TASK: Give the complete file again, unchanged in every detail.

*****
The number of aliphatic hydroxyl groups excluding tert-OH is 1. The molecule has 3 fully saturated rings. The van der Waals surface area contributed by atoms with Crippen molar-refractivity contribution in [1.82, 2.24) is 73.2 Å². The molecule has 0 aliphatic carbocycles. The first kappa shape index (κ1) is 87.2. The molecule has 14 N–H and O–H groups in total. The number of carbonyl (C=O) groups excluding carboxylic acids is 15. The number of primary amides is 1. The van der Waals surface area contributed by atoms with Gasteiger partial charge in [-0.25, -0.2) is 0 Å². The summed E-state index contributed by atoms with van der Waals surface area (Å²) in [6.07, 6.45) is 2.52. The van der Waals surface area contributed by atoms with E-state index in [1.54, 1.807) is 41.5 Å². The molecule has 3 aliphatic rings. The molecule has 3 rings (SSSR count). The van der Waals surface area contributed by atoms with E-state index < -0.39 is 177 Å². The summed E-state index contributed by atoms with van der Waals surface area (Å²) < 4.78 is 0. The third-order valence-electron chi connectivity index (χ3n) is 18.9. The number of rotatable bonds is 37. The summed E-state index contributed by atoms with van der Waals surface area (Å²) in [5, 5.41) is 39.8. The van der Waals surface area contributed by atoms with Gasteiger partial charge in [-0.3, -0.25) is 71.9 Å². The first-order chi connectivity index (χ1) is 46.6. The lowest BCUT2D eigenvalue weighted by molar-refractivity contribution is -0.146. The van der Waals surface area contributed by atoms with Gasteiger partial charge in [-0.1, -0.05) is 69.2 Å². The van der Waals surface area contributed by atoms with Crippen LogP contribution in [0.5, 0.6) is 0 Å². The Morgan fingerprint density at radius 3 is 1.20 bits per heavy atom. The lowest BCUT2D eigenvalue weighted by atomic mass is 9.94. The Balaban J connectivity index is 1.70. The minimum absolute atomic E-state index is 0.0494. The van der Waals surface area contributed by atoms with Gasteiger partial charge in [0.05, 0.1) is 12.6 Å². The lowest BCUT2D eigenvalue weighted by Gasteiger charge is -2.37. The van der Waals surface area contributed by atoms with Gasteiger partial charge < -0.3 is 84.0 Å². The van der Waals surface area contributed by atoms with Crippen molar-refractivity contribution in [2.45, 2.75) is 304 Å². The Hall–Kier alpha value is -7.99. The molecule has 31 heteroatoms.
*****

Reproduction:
The number of aliphatic hydroxyl groups excluding tert-OH is 1. The molecule has 3 fully saturated rings. The van der Waals surface area contributed by atoms with Crippen molar-refractivity contribution in [1.82, 2.24) is 73.2 Å². The molecule has 0 aliphatic carbocycles. The first kappa shape index (κ1) is 87.2. The molecule has 14 N–H and O–H groups in total. The number of carbonyl (C=O) groups excluding carboxylic acids is 15. The number of primary amides is 1. The van der Waals surface area contributed by atoms with Gasteiger partial charge in [-0.25, -0.2) is 0 Å². The summed E-state index contributed by atoms with van der Waals surface area (Å²) in [6.07, 6.45) is 2.52. The van der Waals surface area contributed by atoms with E-state index in [1.54, 1.807) is 41.5 Å². The molecule has 3 aliphatic rings. The molecule has 3 rings (SSSR count). The van der Waals surface area contributed by atoms with E-state index < -0.39 is 177 Å². The summed E-state index contributed by atoms with van der Waals surface area (Å²) < 4.78 is 0. The third-order valence-electron chi connectivity index (χ3n) is 18.9. The number of rotatable bonds is 37. The summed E-state index contributed by atoms with van der Waals surface area (Å²) in [5, 5.41) is 39.8. The van der Waals surface area contributed by atoms with Gasteiger partial charge in [-0.3, -0.25) is 71.9 Å². The first-order chi connectivity index (χ1) is 46.6. The lowest BCUT2D eigenvalue weighted by molar-refractivity contribution is -0.146. The van der Waals surface area contributed by atoms with Gasteiger partial charge in [-0.1, -0.05) is 69.2 Å². The van der Waals surface area contributed by atoms with Crippen LogP contribution in [0.5, 0.6) is 0 Å². The Morgan fingerprint density at radius 3 is 1.20 bits per heavy atom. The lowest BCUT2D eigenvalue weighted by atomic mass is 9.94. The Balaban J connectivity index is 1.70. The minimum absolute atomic E-state index is 0.0494. The van der Waals surface area contributed by atoms with Gasteiger partial charge in [0.05, 0.1) is 12.6 Å². The lowest BCUT2D eigenvalue weighted by Gasteiger charge is -2.37. The van der Waals surface area contributed by atoms with Gasteiger partial charge < -0.3 is 84.0 Å². The van der Waals surface area contributed by atoms with Crippen molar-refractivity contribution in [2.45, 2.75) is 304 Å². The Hall–Kier alpha value is -7.99. The molecule has 31 heteroatoms.